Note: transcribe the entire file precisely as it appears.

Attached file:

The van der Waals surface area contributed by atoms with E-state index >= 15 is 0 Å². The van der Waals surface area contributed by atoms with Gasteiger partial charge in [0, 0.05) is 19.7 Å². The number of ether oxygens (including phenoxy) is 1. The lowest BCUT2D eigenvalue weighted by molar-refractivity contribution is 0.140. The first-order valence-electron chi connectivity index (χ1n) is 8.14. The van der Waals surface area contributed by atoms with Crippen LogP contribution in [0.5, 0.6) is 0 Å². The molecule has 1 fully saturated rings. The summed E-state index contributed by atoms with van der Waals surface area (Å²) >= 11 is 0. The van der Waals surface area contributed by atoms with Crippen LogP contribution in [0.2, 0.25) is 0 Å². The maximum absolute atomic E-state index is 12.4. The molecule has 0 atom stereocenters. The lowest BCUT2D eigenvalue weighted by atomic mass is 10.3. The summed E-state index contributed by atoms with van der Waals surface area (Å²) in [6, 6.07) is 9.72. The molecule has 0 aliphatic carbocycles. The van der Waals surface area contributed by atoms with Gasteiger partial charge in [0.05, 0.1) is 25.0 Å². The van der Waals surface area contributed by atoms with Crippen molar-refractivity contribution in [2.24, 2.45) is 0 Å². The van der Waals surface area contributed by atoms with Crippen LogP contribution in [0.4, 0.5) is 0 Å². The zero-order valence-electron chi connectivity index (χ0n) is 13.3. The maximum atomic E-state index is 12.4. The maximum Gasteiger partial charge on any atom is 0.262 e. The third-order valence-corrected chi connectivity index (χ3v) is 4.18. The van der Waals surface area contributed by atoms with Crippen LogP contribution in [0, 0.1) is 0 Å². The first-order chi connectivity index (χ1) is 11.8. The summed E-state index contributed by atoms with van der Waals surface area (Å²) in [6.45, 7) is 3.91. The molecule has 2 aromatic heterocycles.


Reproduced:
The van der Waals surface area contributed by atoms with E-state index >= 15 is 0 Å². The van der Waals surface area contributed by atoms with Gasteiger partial charge in [0, 0.05) is 19.7 Å². The number of ether oxygens (including phenoxy) is 1. The lowest BCUT2D eigenvalue weighted by molar-refractivity contribution is 0.140. The first-order valence-electron chi connectivity index (χ1n) is 8.14. The van der Waals surface area contributed by atoms with Crippen LogP contribution in [0.5, 0.6) is 0 Å². The molecule has 1 fully saturated rings. The summed E-state index contributed by atoms with van der Waals surface area (Å²) >= 11 is 0. The van der Waals surface area contributed by atoms with Crippen LogP contribution in [0.2, 0.25) is 0 Å². The maximum absolute atomic E-state index is 12.4. The molecule has 0 atom stereocenters. The lowest BCUT2D eigenvalue weighted by atomic mass is 10.3. The summed E-state index contributed by atoms with van der Waals surface area (Å²) in [6, 6.07) is 9.72. The molecule has 0 aliphatic carbocycles. The van der Waals surface area contributed by atoms with Gasteiger partial charge in [0.05, 0.1) is 25.0 Å². The van der Waals surface area contributed by atoms with Crippen molar-refractivity contribution in [2.24, 2.45) is 0 Å². The van der Waals surface area contributed by atoms with Crippen LogP contribution in [0.4, 0.5) is 0 Å². The zero-order valence-electron chi connectivity index (χ0n) is 13.3. The maximum atomic E-state index is 12.4. The maximum Gasteiger partial charge on any atom is 0.262 e. The third-order valence-corrected chi connectivity index (χ3v) is 4.18. The van der Waals surface area contributed by atoms with Crippen LogP contribution in [0, 0.1) is 0 Å². The first-order chi connectivity index (χ1) is 11.8. The summed E-state index contributed by atoms with van der Waals surface area (Å²) in [6.45, 7) is 3.91. The molecule has 2 aromatic heterocycles.